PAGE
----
Put the blame on MAD, boys!
by Gene Phillips
Not long ago I read a letter by an older fan (whom I believe is your basic "lived through the Silver Age" codger, as I am myself) who expressed his disquiet with some of the newest manifestations of modern adult-erated renditions of once-innocent kid's heroes. One of the particular manifestations he cited was a scene from some retooled version of the Fantastic Four, which had to do with a new improved (and apparently immortal) version of the Sub-Mariner who was, not to put too fine a point on it, giving tongue to a teenaged Susan Storm. (I've not read the offending comic myself.)
I'm not debating my fellow codger's right to be disquieted by this sort of "shock tactics" in modern comic books. I'm sure that we can all multiply this
particular example by dozens upon dozens of others, in which once-pristine
superheroes show us their "dark side." For myself, this narrative approach to
superheroes is something that can be done well or done badly as the case may
be, but I'm not concerned here with aesthetics as much as etiology. To wit--
where did the emphasis on "shocking tales of the superheroes" come from?
Image Comics, debuting in the early 90s, is a frequently cited culprit as far as upping the grossout factor. Image, in turn, was preceded by the so-called "grim and gritty" trend of the 80s, and much of that, in its turn,
took fire from the success of Chris Claremont's Manichean take on THE X-MEN, with particular reference to the popularity of Wolverine. But of course, one can go back to comics' Golden Age origins to find them inflaming critics like Wertham against the medium, even if the tales he found so offensive now strike modern eyes as being rather par-for-the-course. But as I look back over the muddled history of comic books, one publication in particular seems to lead the way in disseminating vile, disgusting tales of superheroes (and related popular characters) gone horribly wrong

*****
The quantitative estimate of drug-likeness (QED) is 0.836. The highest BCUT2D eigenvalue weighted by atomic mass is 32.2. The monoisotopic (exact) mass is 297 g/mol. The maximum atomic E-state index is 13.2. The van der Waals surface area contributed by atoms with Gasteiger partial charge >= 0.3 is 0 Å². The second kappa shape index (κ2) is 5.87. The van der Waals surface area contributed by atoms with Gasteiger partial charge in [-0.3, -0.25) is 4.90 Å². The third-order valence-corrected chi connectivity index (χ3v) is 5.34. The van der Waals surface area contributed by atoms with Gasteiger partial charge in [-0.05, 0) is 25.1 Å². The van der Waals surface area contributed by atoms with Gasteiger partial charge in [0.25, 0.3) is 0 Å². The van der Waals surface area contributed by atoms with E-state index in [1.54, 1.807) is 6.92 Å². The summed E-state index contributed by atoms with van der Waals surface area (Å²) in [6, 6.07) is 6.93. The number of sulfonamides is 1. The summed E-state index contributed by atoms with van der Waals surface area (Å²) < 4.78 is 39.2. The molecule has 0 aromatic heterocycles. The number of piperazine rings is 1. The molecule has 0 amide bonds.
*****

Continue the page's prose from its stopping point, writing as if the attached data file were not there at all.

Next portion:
In case you can't guess from the above title, I'm talking about MAD MAGAZINE-- particularly MAD in its 50's heyday, mostly under the aegis of Harvey Kurtzman. It was Kurtzman's belief (as expressed in a COMICS JOURNAL interview I don't have to hand) that he had done a great thing when he turned superheroes upside down, portraying them as perverted clods instead of nature's noblemen.
Was the MAD satires of pop characters great? Sure, taken on their own terms as satiric comedy. But if Kurtzman hoped that his satires would somehow make audiences scorn the popular characters he satirized, his success at societal reform was less than outstanding. Most people who liked superheroes or daredevil pilots or little-girl adventurers with their dogs continued liking them. Not infrequently, they liked MAD as well: they just didn't take seriously the gospel according to Kurtzman.
The most tangible effect of Kurtzman's work may actually be seen in his helping to up the ante of the "shock value" elements that could be portrayed in comics. He was certainly not alone in this, but because his MAD work has been so celebrated and frequently-reprinted (far more than his more cerebral war-stories and the like) I think that what really happened was that, over time,
later generations of creators incorporated Kurtzman "shock elements" into what
were, in theory, "straight" stories of romance and adventure.
This is more of a gut feeling than a proveable theory, but ask yourself this questions:
How much of a leap is it, from...
**Little Orphan Annie doffing her schoolgirl look in a MAD satire, becoming a va-va-voom babe, with her adopted father Warbucks becoming her "sugar daddy"**
**The Sub-Mariner slipping tongue to the Invisible Girl?**
Something to think on...